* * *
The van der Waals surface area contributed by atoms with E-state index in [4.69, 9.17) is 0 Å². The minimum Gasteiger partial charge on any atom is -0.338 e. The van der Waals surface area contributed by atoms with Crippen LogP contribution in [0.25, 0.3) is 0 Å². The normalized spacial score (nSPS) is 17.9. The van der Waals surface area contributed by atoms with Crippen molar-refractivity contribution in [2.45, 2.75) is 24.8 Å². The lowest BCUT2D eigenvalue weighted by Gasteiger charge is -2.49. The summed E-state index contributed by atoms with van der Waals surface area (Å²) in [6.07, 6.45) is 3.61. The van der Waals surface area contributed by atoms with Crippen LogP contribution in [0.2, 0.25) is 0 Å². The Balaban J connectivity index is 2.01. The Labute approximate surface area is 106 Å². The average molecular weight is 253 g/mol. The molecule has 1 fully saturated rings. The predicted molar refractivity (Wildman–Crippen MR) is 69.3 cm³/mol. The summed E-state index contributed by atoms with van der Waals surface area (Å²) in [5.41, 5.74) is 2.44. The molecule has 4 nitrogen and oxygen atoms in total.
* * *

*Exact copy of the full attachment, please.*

The van der Waals surface area contributed by atoms with E-state index in [4.69, 9.17) is 0 Å². The minimum Gasteiger partial charge on any atom is -0.338 e. The van der Waals surface area contributed by atoms with Crippen LogP contribution in [0.25, 0.3) is 0 Å². The normalized spacial score (nSPS) is 17.9. The van der Waals surface area contributed by atoms with Crippen molar-refractivity contribution in [2.45, 2.75) is 24.8 Å². The lowest BCUT2D eigenvalue weighted by Gasteiger charge is -2.49. The summed E-state index contributed by atoms with van der Waals surface area (Å²) in [6.07, 6.45) is 3.61. The van der Waals surface area contributed by atoms with Crippen LogP contribution in [0.2, 0.25) is 0 Å². The Balaban J connectivity index is 2.01. The Labute approximate surface area is 106 Å². The average molecular weight is 253 g/mol. The molecule has 1 fully saturated rings. The predicted molar refractivity (Wildman–Crippen MR) is 69.3 cm³/mol. The summed E-state index contributed by atoms with van der Waals surface area (Å²) in [5.41, 5.74) is 2.44. The molecule has 4 nitrogen and oxygen atoms in total.